You might wonder why L&D leaders need guidance for optimizing investments in learning. Recent research from The Learning Report 2020 (Mattox, J.R., II & Gray, D. Action-Learning Associates) indicates that L&D leaders struggle to convey the impact of L&D. When asked what they would do better or differently to communicate value to business leaders, 36% of L&D leaders indicated they would improve processes related to communication. More telling though is, 50% indicated they would improve measurement. To convey value, leaders need a story to tell. Without measurement there is not much of a story.

This is where Talent Development Reporting principles (TDRp) are so relevant. It begins with a measurement framework that recommends gathering three types of data: efficiency, effectiveness, and outcomes. Efficiency data tells the story of what happened and at what cost. How many courses did L&D offer? How many people completed training? How may hours of training did learners consume? What costs did we incur? Effectiveness data provides feedback about the quality of the learning event (e.g., instructor, courseware, and content) as well as leading indicators of the success of the event (e.g., likelihood to apply, estimates of performance improvement, estimates of business outcomes, and estimates of ROI). Outcomes are the business metrics that learning influences such as sales, revenue, customer satisfaction, and employee satisfaction. TDRp recommends gathering data for all three types of measures so L&D leaders can describe what happened and to what effect.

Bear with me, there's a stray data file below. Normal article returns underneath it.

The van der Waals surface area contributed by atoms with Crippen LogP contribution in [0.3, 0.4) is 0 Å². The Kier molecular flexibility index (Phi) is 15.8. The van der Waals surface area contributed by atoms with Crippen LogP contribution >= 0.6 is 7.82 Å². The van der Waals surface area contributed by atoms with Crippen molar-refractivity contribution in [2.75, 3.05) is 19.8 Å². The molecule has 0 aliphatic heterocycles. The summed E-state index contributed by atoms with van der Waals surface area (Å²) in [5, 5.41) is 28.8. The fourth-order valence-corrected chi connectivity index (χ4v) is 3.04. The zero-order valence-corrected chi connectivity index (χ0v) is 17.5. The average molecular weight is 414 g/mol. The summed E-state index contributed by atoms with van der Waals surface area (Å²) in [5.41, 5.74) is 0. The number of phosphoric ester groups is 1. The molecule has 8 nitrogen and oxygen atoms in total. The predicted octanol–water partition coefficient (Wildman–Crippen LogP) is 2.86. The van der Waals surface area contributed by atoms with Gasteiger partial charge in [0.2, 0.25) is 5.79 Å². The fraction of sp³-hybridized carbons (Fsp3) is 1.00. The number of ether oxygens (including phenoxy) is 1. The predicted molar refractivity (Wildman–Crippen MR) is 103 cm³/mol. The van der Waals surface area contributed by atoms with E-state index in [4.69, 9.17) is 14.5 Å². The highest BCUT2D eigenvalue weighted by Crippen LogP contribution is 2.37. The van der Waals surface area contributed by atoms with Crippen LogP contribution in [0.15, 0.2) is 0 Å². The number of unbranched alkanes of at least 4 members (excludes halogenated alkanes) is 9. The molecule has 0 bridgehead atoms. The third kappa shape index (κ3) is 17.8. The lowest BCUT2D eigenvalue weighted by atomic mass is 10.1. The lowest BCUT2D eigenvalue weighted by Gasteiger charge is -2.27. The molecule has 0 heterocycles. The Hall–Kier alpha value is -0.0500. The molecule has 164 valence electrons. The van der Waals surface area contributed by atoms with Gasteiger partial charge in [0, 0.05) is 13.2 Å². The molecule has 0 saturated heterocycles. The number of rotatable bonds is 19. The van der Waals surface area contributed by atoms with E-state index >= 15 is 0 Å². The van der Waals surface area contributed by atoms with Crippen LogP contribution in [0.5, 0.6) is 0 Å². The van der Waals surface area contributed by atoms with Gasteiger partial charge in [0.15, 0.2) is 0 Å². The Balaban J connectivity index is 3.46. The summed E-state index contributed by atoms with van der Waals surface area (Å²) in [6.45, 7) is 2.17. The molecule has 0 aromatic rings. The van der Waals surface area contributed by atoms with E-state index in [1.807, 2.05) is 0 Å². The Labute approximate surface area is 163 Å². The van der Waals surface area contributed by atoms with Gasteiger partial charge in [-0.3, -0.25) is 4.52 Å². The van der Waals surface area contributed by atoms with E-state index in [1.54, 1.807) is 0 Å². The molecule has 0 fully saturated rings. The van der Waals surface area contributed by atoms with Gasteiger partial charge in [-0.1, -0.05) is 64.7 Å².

The table below (Table 11.1 in Learning Analytics) shows a variety of measures for each category.

Key Performance Measures for L&D

Efficiency MeasuresEffectiveness MeasuresOutcome Measures

  • Number of people trained

  • Number of people trained by learning methodology (instructor led, e-learning, virtual)

  • Reach (percentage of people trained in the target population

  • Cost of training per program

  • Decrease in costs